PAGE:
Stylistic Exercises of the Rhein- und Mosel-Zeitung
Source: MECW Volume 1, p. 373
Written: on March 13, 1843
First published: in the Rheinische Zeitung No. 72-73, March 14, 1843
Cologne, March 13. The Rhein- und Mosel-Zeitung has replied today 146 to our article of March 9 on the deputies to the Provincial Assembly a We do not want to hold back from our readers some samples. of this masterpiece of style. Among other delicacies is the following:
“Thus in far-reaching strokes, not it is true with a halberd, but with its accustomed cudgel the Rhein. Ztg. has let fly at a spectre” (just think! An accustomed cudgel! To let fly in strokes with a cudgel!)"which it believed it perceived in an article of the Rhein- und Mosel-Zeitung, and as is self-evident” (what a luxury, to expend words on things that are self-evident!) “all its strokes fell wide” (fell wide! wide of the Rhein- und Mosel-Zeitung, perhaps on its editor!), “and the attacked” (the spectre was indeed only attacked!) “newspaper finds itself quite unhurt and intact”.
What generous logic, which does not leave to the sagacity of its readers even the conclusion that strokes which fell wide of the attacked newspaper did not fall on the attacked newspaper! What luxury of understanding, what a thoroughgoing narration Only it should be mentioned how interesting it must have seemed to the Rhein- und Mosel-Zeitung to proclaim that its back was intact. How the imagination of the Rhein- und Mosel-Zeitung is preoccupied with its splendid idea of the “spectre” and the Rhein. Ztg. letting fly at it, and of the cudgel-blows that fell wide, can be demonstrated by the following variations, as ingenious as they are surprising, on this superlative theme. In enumerating them, we will not fail to call attention to their fine nuances and shades. Thus:
1. “ In far-reaching strokes with its accustomed cudgel, the Rhein. Ztg. of March 9 has thus let fly at a spectre which it believed it perceived in an article of the Rhein- und Mosel-Zeitung, and as is self-evident all its strokes fell wide”.
2. “But the article which made the Rhein. Ztg. a spirit-seer (previously the spirit was a spectre, and since when could the Rhein. Ztg. have detected any spirit in the obscure ultramontane paper?) “and consequently a heroine fighting a shadow”.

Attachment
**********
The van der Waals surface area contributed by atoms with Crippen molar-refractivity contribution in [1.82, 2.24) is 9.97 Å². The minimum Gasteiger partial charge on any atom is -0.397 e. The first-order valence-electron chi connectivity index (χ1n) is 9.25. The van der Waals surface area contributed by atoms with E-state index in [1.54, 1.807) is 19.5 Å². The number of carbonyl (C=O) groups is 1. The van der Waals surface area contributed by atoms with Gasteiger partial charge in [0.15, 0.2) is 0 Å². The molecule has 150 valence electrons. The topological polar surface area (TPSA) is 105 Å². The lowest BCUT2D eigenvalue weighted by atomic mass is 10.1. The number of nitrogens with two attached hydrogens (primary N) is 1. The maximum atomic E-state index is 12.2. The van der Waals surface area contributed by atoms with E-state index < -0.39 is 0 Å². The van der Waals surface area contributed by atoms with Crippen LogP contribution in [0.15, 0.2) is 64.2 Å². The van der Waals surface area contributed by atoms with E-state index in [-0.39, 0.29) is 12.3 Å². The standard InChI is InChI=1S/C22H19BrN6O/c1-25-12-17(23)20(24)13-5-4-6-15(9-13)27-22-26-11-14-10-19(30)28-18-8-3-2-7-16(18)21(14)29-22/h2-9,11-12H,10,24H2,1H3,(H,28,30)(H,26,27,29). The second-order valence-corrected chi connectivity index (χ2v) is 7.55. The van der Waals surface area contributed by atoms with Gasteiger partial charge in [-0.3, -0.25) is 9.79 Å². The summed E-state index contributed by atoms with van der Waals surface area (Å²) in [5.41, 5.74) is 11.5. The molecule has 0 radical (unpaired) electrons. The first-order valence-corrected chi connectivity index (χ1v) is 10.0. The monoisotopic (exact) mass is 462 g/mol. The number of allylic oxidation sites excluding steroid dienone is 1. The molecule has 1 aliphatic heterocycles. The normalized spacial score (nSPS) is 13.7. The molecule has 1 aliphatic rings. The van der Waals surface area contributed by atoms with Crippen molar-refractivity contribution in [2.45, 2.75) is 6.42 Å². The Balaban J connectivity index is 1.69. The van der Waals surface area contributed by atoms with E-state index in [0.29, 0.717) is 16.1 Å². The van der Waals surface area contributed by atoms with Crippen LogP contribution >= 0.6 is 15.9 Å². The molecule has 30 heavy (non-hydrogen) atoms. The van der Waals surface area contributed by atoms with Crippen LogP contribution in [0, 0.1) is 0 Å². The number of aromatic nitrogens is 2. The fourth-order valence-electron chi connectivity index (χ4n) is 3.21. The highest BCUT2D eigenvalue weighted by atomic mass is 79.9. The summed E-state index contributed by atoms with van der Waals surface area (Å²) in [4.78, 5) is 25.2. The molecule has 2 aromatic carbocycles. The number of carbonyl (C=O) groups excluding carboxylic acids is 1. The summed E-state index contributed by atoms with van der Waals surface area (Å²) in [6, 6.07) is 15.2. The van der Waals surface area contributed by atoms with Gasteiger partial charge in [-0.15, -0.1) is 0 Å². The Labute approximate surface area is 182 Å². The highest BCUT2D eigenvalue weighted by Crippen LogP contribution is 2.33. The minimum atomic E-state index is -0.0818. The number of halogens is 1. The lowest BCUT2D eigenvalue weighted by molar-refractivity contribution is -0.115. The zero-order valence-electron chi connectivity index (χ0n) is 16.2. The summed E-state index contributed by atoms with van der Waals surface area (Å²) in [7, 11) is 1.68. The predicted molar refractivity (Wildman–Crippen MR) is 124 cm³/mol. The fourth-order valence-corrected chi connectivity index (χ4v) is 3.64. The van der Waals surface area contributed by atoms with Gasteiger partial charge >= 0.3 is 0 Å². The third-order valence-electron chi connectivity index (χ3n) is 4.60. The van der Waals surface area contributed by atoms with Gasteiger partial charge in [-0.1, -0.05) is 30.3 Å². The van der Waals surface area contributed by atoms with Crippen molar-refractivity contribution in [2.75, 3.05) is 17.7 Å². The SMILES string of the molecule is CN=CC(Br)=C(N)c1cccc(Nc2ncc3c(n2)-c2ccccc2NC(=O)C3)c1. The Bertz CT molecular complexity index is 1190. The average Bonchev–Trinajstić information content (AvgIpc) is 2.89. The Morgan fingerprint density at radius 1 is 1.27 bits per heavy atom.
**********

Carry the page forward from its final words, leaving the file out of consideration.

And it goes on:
So this time the shadow of the Rhein- und Mosel-Zeitung at least is said to have been hit!
3. “The Rhein. Ztg., however, which is certainly aware also that in respect of everything substantial, true and solid” (the back of the Rhein- und Mosel Zeitung?) “its powers become a laughing-stock” (and what spiritual power would not become a laughing-stock in respect of a back?), “and which nevertheless for once wants to show that it has horns” (the “accustomed cudgel” has mysteriously turned into “horns") “and can butt” (previously, let fly in far-reaching strokes), “has thought up” (previously “seen” or “believed it has seen") “a spectre which it would like to have regarded as the real spirit of our article” (a repetition to remind the reader of the facts of the matter!), “and against which it vents its anger to its heart’s content and tests its strength” (a clever rhetorical performance), “just as in a bull-baiting the baited beast” (somewhat earlier the Rh. Ztg. was “the man with the cudgel”, so surely the Rhein- und Mosel-Zeitung is the “beast") “vents its anger on a straw figure thrown to it, and considers itself the victor when it has torn it to pieces”.
It is truly Homeric! just think of its epic amplitude. And how Aesopian, too, this profound insight into animal psychology! This subtle interpretation of the mental state of a bull that considers itself the victor!
It would be “very childish and ingenuous” and no less “insipid and trivial” to want to discuss the subject itself with such an “eminent publicist”. therefore we shall only add the following for a characterisation of the man.
In its article which was so unfortunately attacked, the Rhein- und Mosel-Zeitung “merely” expressed “doubt” “whether the attainment of their” (i.e., of the originators of the circular on the election of Herr Camphausen and Herr Merkens) “hopes would really bring back the period of the old Hansa”, but there was in its “article no talk” of “a return to obsolete and decayed conditions”. Let him who can, understand that!
The Rhein. Ztg. tried to “put forward an obvious lie in saying: ‘Among the interests to be represented in the Provincial Assembly, the Rhein- und Mosel-Zeitung. mentions only a freer political system of local government and an extension of the rights of the estates’ whereas one can read in the Rhein- und Mosel-Zeitung the addition: ‘the disclosure of so many other undecided questions in the development of the people’s life’.”
Has then the Rhein- und Mosel-Zeitung formulated or even mentioned a single one of these “undecided questions"? Does it believe that such vague indecisive phrases as “disclosure of many other undecided questions” could serve as an equivalent of naming these questions for a definite demand to the deputies of the Provincial Assembly? And now let our readers take one more look at the originality of style of the Rhein- und Mosel-Zeitung:
Among “the interests to be represented in it” (i.e., in the Provincial Assembly) is “the disclosure of so many undecided questions in the development of the people’s life"!
An undecided question in the development of the people’s life! A disclosure to be represented!